LHV bank economic analyst Kristo Aab said that price growth is likely to continue until the end of this year. Energy prices and the money released from the second pillar play a role in this. Aab said that the price ceiling has now been reached in the oil market.
Aab said that there is no reason to attribute the price increase to the large money supply resulting from the crisis. "It's really unusual to see such a high inflation rate, we last saw it in 2011. But it was actually expected that the rate of price growth will increase even more than in June. If we look at the price growth that makes it up, there are still a few commodity groups. The details that have driven this price increase so fast. Although they cannot be directly related to money printing, there are oil prices, energy prices that have driven this pace at the moment," he said.
Aab said that the price of oil has reached its optimal level by now, and no longer growth is expected. "He fluctuates at US$70 a barrel and history has shown that this is such a more or less normal level for him," he said.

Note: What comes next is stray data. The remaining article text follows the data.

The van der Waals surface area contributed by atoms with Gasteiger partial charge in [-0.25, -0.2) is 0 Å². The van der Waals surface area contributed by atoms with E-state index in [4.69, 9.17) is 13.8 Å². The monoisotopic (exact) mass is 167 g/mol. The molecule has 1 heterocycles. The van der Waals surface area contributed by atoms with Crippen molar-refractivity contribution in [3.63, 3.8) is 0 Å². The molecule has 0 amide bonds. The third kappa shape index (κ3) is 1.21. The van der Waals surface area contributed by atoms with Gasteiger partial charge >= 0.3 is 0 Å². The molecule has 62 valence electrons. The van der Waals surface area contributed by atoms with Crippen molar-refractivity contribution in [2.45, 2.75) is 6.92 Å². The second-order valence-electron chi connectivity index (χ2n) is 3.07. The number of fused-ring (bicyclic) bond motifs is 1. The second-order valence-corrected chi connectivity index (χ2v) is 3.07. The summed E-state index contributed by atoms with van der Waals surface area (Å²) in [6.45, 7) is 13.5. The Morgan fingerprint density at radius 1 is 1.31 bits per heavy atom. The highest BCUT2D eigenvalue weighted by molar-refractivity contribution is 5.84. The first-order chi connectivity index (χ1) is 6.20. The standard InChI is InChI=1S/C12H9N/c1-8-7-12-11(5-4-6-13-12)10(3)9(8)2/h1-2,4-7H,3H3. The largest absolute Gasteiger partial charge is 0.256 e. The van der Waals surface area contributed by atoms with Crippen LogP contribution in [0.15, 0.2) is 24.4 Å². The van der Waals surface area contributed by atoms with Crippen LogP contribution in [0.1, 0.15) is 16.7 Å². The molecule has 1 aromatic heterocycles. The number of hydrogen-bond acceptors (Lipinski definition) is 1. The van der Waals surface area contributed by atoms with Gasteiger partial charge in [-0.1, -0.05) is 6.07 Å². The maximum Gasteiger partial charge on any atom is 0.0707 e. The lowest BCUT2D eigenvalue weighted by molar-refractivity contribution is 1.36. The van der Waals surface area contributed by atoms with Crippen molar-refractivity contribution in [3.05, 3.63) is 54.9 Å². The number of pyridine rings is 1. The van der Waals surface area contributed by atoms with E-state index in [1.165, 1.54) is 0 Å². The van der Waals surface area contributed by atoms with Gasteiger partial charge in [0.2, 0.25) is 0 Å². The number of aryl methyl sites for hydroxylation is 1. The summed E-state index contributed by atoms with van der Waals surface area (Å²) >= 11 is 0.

If the price of oil continues to rise, Aab said, it will not remain at a higher level. "History has shown that the price of oil has never been higher than the current price level for a very long time. It has come down from higher levels relatively quickly."
The same cannot be said for energy prices, which were at a record high in July. "Today, as more and more energy from renewable sources is used, it has become increasingly volatile," said Aab.
Oil shale energy production is becoming more expensive, on the other hand, volatility is what makes the price play. "Sometimes the production of energy from renewable sources can be very cheap, while there has been a dry summer, there is no wind, the water level is low, there is definitely a bit more supply side constraint and it affects the price," Aab said.
He added that the rapid rise in prices may continue until the end of the year. "I do not dare to suggest that it could remain at the level of 5 percent, as in July. more on energy or oil prices, but still on consumer prices. But I believe that this price increase may not be so high as a result. "
"In the context of economic growth in general, it must also be taken into account that we compare the annual numbers with 2020, which was a very poor and difficult year, i.e. the base effect also plays a role here," Aab said.
According to Statistics Estonia, consumer prices rose by 1.1 percent in July this year compared to June and by 5 percent compared with July last year. Prices were most affected by electricity, which was almost 54 percent more expensive than a year earlier.
Compared with July last year, goods were 3.3 percent, and services 8.1 percent, more expensive this year.
Editor: Roberta Vaino